Astronomers Just Discovered the Smallest Star Ever Measured

Astronomers Just Discovered the Smallest Star Ever Measured

Scientists at the University of Cambridge have discovered the smallest star ever. The star is comparable to size and radius to that of Saturn and located 600 light years away from Earth.

Astronomers Just Discovered the Smallest Star Ever Measured

[Image Source: University of Cambridge]

EBLM J0555-57Ab

The smallest star, named as EBLM J0555-57Ab, identified as following a binary star system –a system of two stars revolving around a common center. Scientists confirmed the discovery of this star after correlating photo electric signals from WASP (Wide Angle Search for Planets) and analyzing data of radial velocities from CORALIE and light curves with the Euler and TRAPPIST telescopes.

"Had this star formed with only a slightly lower mass, the fusion reaction of hydrogen in its core could not be sustained, and the star would instead have transformed into a brown dwarf" said Alexander von Boetticher, University of Cambridge, UK, who is the lead author of the team of scientists. He further added, “Our research reveals how small star can be”.

Initially, the team had not recognized it as a star until it is observed passing the larger star. Such stars are generally identified when the radiance of a larger star blocked and dipped due to smaller one. Another team member and co-author, Amaury Triaud said, “It’s like trying to find a candle beside a light house”, underlying the challenges of identifying smaller planets or stars that are 20% lesser in size of the Sun. To prove his theory right, the tiny star discovered is 2000-3000 times dimmer than Sun.

“The smallest stars provide optimal conditions for the discovery of Earth-like planets, and for the remote exploration of their atmospheres,” said Amaury Triaud. He further added, “However, before we can study planets, we absolutely need to understand their star; this is fundamental”.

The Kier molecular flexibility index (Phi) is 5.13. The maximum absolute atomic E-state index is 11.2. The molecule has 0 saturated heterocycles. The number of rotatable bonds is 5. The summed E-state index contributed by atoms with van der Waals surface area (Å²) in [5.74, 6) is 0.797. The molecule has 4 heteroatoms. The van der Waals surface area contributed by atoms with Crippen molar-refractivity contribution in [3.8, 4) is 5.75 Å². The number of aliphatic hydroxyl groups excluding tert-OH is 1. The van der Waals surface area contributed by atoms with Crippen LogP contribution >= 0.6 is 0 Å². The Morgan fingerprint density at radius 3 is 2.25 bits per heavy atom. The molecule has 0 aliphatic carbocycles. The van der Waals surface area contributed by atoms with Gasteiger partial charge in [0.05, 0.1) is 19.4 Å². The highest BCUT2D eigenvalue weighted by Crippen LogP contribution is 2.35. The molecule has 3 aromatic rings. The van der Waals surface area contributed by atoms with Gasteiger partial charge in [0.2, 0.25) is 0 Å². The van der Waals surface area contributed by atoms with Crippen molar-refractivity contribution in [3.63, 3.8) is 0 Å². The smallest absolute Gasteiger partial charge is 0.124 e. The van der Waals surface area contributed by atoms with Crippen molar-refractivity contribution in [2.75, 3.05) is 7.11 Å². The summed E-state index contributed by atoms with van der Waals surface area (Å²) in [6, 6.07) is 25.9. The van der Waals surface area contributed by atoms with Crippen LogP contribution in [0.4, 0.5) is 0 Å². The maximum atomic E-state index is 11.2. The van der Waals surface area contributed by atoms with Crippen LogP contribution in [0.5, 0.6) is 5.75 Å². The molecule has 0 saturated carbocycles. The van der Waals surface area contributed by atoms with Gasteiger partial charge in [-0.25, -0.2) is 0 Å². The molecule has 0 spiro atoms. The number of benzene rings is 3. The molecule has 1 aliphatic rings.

The smallest star could have liquid water on its surface

Exoplanets orbiting outside the Solar system are usually rocky and gaseous in nature. The equipment used for star hunting is sufficient to identify exoplanets in the cosmos. So far, NASA has discovered more than 2000 exoplanets in 20 years. To determine the properties of exoplanets, like stellar mass, accurate knowledge of their host star parameters are essential.

However, this smallest star appears to be ultra-cool and it can possess liquid water on its surface. Such stars generally tend to be brown dwarfs, sometimes referred as failed stars. Unlike dwarfs, this smallest star is active to fuse Hydrogen in its core to form Helium. Formation of Helium produces a perpetual source of energy for the planet, like the chain reaction in the Thermonuclear fusion bomb.

With mass equivalent to that of TRAPPIST-1 and 85% of Jupiter, the smallest star possesses gravitational pull 300 times more than Earth. The mass is measured with the Doppler Wobble method, using data from CORALIE spectrograph. TRAPPIST-1 is an ultra-cool dwarf, slightly heavier than Jupiter and located 39 light years away from Sun. The recent discovery motivates scientists and astronomers to find water bodies and livelihood on the smallest star.

Sources: Astronomy Magazine, The Space ReporterUniversity of Cambridge

SEE ALSO: Scientists Successfully Teleport a Photon from Earth to Space for the First Time in History

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